Boris Johnson said boroughs of Greater Manchester will still get £60million in compensation for being moved to Tier Three lockdown, even though the mayor, Andy Burnham, rejected the deal; MPs in Greater Manchester have called for the regional mayor Andy Burnham, a Labour politician, to resign after he did not co-operate with the Government on toughening social distancing restrictions in the area;  Scottish First Minister Nicola Sturgeon has extended the country's circuit-breaker lockdown by a week to make it last until November 2 instead of October 26;  Death rates among hospital patients with Covid-19 are only around a quarter as high as they were during the first wave of the pandemic, according to studies from the UK and US; Amnesty International has warned the policy of discharging Covid-positive patients into care homes – which is making a comeback in the UK despite being credited for hundreds of deadly outbreaks – is a violation of human rights.

Professor John Edmunds, an epidemiologist at the London School of Hygiene & Tropical Medicine, appeared in front of MPs on the Science and Technology Committee today

Prime Minister Boris Johnson last night said Greater Manchester will be forced into a Tier Three lockdown from Friday night

Professor John Edmunds (left) told MPs on the Science and Technology Committee today that he would not use the three-tier local lockdown system being used by Prime Minister Boris Johnson (right)

'WE'VE GOT TO DO SOMETHING': PUBS ARE BEING SACRIFICED TO SAVE SCHOOLS

Professor Mark Woolhouse, an epidemiologist at the University of Edinburgh, said in the Science and Technology Committee today that it was a 'reasonable' decision for the Government to target the hospitality industry in lockdowns.

He said there is evidence that the virus spreads in pubs and restaurants, even if it was weak. Officials have to enforce social distancing somehow, he said, and there wasn't good enough evidence for them to pick anywhere other than the hospitality industry.

Professor Mark Woolhouse

Professor Mark Woolhouse

Professor Woolhouse told MPs: 'The problem is that a decision has to be made.

'We do have to, at the current time, reduce levels of transmission… Something's got to give. We're not reducing contacts through schools, which many people would agree with, and the hospitality industry is taking the brunt.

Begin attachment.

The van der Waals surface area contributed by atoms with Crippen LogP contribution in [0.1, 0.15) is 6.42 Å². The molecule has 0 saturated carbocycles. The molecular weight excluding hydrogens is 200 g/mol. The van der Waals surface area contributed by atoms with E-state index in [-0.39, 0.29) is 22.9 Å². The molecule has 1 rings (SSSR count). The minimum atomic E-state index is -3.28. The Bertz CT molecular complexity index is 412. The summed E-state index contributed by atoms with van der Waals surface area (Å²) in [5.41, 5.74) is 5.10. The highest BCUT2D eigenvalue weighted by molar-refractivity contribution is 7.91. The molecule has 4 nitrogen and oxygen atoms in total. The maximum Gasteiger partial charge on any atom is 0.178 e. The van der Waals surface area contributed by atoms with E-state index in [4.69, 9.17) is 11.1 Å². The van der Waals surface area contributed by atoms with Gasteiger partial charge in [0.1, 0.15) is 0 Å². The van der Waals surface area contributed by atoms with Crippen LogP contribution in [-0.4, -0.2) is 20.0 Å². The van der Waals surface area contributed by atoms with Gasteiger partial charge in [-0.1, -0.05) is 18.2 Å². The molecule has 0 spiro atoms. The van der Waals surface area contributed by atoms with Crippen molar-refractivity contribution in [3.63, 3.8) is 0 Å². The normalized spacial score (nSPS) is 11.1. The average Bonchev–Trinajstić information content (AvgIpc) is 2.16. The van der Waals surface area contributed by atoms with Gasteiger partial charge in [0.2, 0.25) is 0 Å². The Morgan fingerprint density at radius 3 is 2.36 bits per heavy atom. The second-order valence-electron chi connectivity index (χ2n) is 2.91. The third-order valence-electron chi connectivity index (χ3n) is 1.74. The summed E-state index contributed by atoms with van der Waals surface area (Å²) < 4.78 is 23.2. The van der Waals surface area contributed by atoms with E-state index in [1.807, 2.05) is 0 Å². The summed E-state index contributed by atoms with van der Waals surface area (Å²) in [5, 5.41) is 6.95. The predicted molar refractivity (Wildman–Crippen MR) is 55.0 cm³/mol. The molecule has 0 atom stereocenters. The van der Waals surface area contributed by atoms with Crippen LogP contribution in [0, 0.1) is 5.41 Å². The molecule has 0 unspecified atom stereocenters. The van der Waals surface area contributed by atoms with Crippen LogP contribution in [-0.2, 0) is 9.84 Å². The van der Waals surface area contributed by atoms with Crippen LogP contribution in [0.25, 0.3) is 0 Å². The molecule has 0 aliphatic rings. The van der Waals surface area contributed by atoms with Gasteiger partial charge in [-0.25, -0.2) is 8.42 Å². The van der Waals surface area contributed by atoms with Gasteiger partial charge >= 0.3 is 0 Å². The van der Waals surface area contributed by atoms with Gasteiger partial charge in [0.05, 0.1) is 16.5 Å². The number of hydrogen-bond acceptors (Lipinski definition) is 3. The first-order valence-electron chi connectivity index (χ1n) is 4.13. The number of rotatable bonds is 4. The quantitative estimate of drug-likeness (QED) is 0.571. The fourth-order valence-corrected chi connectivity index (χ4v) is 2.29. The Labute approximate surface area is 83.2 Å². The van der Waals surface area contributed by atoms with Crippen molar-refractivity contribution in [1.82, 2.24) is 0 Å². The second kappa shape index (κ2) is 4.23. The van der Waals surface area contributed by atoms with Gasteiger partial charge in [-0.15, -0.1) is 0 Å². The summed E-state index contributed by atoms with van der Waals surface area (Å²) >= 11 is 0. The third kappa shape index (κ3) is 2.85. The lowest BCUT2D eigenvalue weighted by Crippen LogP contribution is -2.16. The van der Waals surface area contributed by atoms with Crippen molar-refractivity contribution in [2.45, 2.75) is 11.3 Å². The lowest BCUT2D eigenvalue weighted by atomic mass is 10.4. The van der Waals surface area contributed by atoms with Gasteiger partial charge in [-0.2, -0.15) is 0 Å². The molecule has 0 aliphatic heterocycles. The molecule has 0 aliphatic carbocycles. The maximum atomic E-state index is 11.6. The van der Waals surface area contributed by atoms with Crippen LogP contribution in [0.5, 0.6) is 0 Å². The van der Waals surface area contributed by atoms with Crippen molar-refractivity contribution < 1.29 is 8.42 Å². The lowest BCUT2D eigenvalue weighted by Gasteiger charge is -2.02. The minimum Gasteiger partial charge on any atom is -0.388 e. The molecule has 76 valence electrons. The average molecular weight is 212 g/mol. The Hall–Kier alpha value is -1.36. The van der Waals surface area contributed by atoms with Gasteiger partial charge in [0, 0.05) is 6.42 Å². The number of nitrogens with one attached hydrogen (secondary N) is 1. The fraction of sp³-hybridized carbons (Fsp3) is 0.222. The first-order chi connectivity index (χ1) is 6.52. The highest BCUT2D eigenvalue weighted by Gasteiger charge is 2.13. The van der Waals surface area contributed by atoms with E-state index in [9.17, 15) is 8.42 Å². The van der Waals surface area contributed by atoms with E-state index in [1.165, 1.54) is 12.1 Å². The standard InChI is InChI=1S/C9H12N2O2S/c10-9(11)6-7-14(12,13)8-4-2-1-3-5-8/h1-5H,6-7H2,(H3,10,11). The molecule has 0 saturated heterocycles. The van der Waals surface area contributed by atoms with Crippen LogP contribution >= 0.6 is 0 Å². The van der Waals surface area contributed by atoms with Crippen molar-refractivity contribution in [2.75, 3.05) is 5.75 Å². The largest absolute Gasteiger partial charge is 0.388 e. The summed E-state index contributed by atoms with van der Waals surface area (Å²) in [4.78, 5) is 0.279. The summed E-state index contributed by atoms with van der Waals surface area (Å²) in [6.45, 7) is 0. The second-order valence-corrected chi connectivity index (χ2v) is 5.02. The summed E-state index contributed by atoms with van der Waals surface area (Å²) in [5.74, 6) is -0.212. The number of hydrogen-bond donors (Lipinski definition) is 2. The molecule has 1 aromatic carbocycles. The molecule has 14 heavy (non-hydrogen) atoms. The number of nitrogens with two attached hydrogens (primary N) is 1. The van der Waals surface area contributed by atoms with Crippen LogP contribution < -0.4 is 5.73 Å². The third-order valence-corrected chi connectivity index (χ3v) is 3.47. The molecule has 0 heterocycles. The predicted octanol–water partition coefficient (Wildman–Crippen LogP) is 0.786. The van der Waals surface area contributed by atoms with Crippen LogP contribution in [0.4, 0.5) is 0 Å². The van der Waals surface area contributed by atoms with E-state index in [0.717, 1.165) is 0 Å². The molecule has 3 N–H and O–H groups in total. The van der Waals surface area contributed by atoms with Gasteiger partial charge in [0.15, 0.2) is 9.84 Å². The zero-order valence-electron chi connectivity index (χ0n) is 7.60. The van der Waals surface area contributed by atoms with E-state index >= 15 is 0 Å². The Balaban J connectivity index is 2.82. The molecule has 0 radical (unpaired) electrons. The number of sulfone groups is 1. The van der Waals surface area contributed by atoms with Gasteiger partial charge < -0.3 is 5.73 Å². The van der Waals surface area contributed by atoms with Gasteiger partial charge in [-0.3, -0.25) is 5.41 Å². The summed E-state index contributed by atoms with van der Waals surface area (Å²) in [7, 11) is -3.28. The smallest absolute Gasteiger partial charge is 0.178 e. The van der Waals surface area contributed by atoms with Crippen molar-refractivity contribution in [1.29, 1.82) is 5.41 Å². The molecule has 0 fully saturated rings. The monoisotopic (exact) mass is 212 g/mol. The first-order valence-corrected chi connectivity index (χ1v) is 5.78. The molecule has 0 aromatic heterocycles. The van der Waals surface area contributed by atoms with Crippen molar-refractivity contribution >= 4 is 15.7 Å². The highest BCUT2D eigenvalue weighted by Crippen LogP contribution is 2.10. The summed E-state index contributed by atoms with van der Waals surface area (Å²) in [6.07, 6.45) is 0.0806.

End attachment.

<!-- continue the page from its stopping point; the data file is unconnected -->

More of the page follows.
'I had a meeting with a representative of the Scottish hospitality industry the other day… she said 'well the evidence isn't crystal clear'. The evidence we've all seen is suggestive that hospitality is making a contribution but, more to the point, it's almost a race to the bottom.

'The evidence is stronger for hospitality than it is for many other non-home settings. It's very strong for homes and household transmission.

'You've got to do something and if it wasn't hospitality it'd be something else and the evidence for that would be of very similar quality to what we have for hospitality. 

'So, given that we have to do something, I think it's a reasonable decision by Government to go that route, although obviously I'm aware as everyone else is of the difficulties that causes the industry.' 

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'We are already at the point where the health service in much of the North will be under strain in the next few weeks,' Professor Edmunds said.

'Even if we stopped things now, cases and hospitalisations would continue to go up for the next 10 days [or] two weeks because they're already baked into the system. They've already been infected but it will take some time to be hospitalised – and the same goes for deaths.

'I think if you look where we are, there's no way we come out of this wave now without counting our deaths in the tens of thousands.

'If we don't take any additional measures, if we just leave it as it is, then we'll see peaks in the North West probably within the next four to six weeks and then the rest of the country are weeks behind. 

'So we'll see peaks around Christmas and the New Year of very severe numbers of cases throughout the UK. It's slower and lower in the South West and South East than in the more urban centres...

'That's the sort of thing we're looking at – very large numbers of cases, hundreds of deaths a day. I don't think it's going to reach the height of the epidemic in March and April – not quite – but in many parts it may already be quite similar'.

Department of Health data show that the second wave in Britain is continuing to grow, with 21,331 more positive tests announced yesterday, taking the daily average to 18,235.

The deaths of another 241 people were confirmed, a rise of more than two thirds (68.5 per cent) from the same day last week.  

The Office for National Statistics estimates that around 27,900 people are catching the virus every day in England, its highest prediction since they began in May.

All indicators – across positive cases, deaths and hospital admissions, are they highest they have been for at least four months. 

Professor Edmunds said that he fears the three-tier lockdown system – introduced this month by Boris Johnson instead of leaning towards national measures – will not squash the UK's second surge.

'I think we are not being as cautious as I would like us to be,' he said.

'I think it's pretty clear cases have been going up quite fast. What worries me a little bit is where the strategy leads to at the moment. 

'So the targeted strategy, the tiered strategy, if you think it through – where that leads to is a high level of incidence everywhere.

'Because let's say that tier three works, and keeps the reproduction number at about one – I don't think anybody really thinks it's going to reduce it to less than one, so let's assume it manages to get the reproduction number to about one.